People get lost for many reasons and in many ways. Some get lost in drugs and alcohol to escape their pain and others quite literally get lost by hiding out from the world as hermits. Whatever the reason, it takes a lot for them to want to return to the world that hurt them, for them to come in from the wilderness, figuratively and sometimes for real.
Missing In America, just out on DVD, is a movie that deals with veterans of the Vietnam war who came back home to America and discovered they could no longer be in the world. Scarred internally and externally, they've retreated into the deep woods in the Pacific North West and carve out a life with as little contact as possible with "civilization".
Jake Neeley (Danny Glover) is one such veteran. He's never forgiven himself for the deaths of the men in his squad when he was on his tour of duty. He's lived out in the woods on his own with his dog, cat, and chickens eking out a survival existence, emotionally and physically.
All that changes when an old army buddy (David Strathairn) unceremoniously dumps his American-Asian daughter on him because he's dying of lung cancer caused by Agent Orange. Forced to come out of his shell by the demands placed on him by young Lenny (Zoe Weizenbaum), Jake rediscovers his capacity for caring again.
In the woods surrounding Jake live an unknown number of other veterans who have reached the same conclusion — live alone and nothing can hurt you again. The horror that was Vietnam involved the use of kids to fight against the American soldiers. One of the neighbouring vets was horribly scarred by a grenade thrown by a Vietnamese girl Lenny's age and his mind is as badly burnt by the incident as his face was.
Ron Perlman (proving he doesn't need latex and prosthetics to be scary or to act) plays "Red", a brooding presence in the woods that looms as a constant threat to Lenny's safety. Of all the veterans "Red" has the least chance of making his way home again, and is the least susceptible to Lenny's brightness of spirit.
You don't have to be a veteran of a war to be broken in spirit and Linda Hamilton's Kate, the owner of a general store that Jake buys his dry goods from, carries her own angst from a haunted past as much as any of the men, (and one woman) in the woods. Even as Lenny's presence creates a balm for the spirits of these damaged people, Red is a constant reminder of the fact some wild animals can't be tamed or even socialized.
A film like Missing In America is in constant danger of slipping over into the realm of cheap sentimentality and cliché. How many movies have there been made of the curmudgeon brought to life by the young spirited child? Three things have to work in perfect harmony for this type of movie to have any chance of success.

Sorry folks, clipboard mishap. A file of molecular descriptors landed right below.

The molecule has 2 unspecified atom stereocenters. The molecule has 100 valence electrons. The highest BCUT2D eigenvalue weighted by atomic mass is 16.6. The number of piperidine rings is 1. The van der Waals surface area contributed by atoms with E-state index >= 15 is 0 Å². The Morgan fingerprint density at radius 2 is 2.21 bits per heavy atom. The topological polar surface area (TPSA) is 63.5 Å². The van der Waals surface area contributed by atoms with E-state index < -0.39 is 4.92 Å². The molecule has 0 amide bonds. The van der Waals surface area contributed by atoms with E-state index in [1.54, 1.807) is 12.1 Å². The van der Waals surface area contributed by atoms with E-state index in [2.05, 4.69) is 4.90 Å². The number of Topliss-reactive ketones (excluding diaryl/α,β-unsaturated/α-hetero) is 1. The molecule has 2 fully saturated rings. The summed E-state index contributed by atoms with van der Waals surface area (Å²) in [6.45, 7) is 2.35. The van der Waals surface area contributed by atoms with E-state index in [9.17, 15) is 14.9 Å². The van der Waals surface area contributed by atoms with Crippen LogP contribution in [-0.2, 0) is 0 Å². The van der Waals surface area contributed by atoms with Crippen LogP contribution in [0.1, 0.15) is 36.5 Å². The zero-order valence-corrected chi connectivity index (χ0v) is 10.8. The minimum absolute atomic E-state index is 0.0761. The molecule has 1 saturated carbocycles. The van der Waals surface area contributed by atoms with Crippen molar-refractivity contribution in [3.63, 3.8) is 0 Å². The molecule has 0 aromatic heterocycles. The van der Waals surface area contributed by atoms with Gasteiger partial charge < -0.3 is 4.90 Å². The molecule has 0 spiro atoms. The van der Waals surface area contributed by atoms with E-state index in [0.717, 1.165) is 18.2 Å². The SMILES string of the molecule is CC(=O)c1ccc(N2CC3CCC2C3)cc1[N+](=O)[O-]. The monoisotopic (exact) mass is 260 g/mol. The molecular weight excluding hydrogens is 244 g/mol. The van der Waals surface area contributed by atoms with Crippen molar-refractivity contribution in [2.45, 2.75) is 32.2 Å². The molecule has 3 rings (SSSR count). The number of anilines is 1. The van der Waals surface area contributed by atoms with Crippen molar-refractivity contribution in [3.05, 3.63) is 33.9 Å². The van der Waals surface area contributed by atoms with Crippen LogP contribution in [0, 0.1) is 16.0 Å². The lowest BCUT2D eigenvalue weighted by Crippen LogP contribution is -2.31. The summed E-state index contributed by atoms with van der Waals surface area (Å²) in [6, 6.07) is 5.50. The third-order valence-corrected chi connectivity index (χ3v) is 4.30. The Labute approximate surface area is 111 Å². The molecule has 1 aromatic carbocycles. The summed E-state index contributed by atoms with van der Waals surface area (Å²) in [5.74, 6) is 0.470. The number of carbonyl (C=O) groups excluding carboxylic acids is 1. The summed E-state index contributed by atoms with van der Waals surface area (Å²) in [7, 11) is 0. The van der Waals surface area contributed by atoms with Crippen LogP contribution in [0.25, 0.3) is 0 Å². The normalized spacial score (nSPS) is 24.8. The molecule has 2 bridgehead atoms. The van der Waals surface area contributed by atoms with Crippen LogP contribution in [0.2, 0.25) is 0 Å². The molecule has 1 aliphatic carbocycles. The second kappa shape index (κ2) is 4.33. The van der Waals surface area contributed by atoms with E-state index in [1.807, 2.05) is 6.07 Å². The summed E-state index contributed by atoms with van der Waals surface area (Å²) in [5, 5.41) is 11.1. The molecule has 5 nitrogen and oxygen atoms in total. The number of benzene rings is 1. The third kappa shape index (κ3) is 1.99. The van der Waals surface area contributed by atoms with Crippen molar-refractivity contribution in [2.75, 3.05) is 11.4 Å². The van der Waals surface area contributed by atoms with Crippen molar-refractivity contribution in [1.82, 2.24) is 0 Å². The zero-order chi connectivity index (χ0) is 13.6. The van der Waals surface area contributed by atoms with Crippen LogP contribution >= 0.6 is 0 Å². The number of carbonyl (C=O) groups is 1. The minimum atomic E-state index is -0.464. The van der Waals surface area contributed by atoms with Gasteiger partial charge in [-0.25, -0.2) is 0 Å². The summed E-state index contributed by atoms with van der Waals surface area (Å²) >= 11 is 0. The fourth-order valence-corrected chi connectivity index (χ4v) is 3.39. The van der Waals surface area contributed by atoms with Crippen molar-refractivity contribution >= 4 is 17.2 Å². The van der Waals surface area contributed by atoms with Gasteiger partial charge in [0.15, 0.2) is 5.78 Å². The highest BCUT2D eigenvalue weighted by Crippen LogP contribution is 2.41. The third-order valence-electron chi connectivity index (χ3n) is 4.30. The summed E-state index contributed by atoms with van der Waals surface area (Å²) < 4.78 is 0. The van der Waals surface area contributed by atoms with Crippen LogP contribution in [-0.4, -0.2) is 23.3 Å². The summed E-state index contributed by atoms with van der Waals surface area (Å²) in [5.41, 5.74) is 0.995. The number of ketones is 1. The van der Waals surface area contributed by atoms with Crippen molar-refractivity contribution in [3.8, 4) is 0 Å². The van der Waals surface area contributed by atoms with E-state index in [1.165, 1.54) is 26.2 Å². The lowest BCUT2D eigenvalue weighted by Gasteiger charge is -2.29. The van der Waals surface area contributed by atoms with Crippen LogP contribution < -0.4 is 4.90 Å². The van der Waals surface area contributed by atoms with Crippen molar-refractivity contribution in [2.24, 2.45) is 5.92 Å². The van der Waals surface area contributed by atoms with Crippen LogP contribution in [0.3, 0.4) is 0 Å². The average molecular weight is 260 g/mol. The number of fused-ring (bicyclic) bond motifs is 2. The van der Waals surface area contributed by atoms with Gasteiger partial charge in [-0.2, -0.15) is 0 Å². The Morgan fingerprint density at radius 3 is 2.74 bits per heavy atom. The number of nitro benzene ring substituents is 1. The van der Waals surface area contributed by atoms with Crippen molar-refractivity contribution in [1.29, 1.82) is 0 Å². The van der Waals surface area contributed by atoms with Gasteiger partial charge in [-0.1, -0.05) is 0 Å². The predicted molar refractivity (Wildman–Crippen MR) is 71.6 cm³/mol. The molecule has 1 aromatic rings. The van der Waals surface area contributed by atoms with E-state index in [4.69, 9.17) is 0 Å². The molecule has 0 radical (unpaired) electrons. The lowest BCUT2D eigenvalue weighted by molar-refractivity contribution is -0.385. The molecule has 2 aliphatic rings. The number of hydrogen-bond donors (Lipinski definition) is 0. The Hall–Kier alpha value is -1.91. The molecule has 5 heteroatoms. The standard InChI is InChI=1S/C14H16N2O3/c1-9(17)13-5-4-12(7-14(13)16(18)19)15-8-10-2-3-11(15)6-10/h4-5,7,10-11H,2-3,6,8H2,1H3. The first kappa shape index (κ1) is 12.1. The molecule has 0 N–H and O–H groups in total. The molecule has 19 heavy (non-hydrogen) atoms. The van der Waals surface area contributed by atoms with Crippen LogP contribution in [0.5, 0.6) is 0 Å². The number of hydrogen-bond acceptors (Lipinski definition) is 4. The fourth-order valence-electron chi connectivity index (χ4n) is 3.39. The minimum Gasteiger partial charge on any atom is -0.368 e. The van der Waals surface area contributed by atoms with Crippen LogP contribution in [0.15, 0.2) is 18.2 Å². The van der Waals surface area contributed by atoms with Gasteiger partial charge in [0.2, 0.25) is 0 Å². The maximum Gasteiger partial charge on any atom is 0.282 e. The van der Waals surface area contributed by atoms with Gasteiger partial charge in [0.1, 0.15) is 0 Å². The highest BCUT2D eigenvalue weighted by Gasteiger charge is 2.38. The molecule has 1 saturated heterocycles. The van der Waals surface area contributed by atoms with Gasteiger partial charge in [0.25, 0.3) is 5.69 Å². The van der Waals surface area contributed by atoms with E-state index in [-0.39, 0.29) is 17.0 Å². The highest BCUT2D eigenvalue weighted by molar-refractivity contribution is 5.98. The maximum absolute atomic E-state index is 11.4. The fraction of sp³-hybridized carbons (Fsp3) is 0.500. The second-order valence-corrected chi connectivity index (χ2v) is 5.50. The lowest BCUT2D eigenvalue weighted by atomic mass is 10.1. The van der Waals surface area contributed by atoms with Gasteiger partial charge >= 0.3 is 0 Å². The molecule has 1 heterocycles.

The Director has to be ruthless in the extermination of extraneous cuteness, the script has to stay true to the characters and their potential (not have them turn into something that wasn't there in the first place), and the acting has to be without any artifice, everything played straight and true. It is to their credit the people involved with Missing In America not only carry that off, they also breath life into the cliché so it takes on a reality its probably never had before.
You wouldn't know by watching this movie it was the first time directing a feature for Director Gabrielle Savage Dockterman. Her previous experience with documentaries may have taught her the ins and outs of being on set and how to frame a shot to its best advantage. But there's no way any of that could have helped her learn how to build a sequence of shots to best reflect the emotional impact of a moment on screen.
Not only that but she was also working with a novice child actor as one of her leads. Too many experienced Hollywood Directors have ruined movies and child actors by turning their performances into caricatures instead of characters. Their movies should come with warnings along the lines of cloying cuteness being carcinogenic. They could take lessons from Ms. Dockterman in how to work with child actors: cute sayings and spunky attitudes are not acting.
Everybody receives help from the script that was based on a story by Ken Miller, who was also part of the scriptwriting team with Ms. Dockterman and Nancy Babine. That Ken is a veteran of the Vietnam war and knows of people living in the woods the movie is set in for the same reasons that Jake and the others do, helps ensure the story's authenticity. But it wouldn't have mattered how factual they were if they hadn't crafted a story that let the situation develop in as natural a manner possible within the confines of a movie.
Naturally everything is foreshortened by the time constraints of a movie, but they've done a wonderful job in bringing the development of the relationship between the lonely man and the scared child to life. Each actor is given sufficient time to develop their characters realistically and their relationships logically.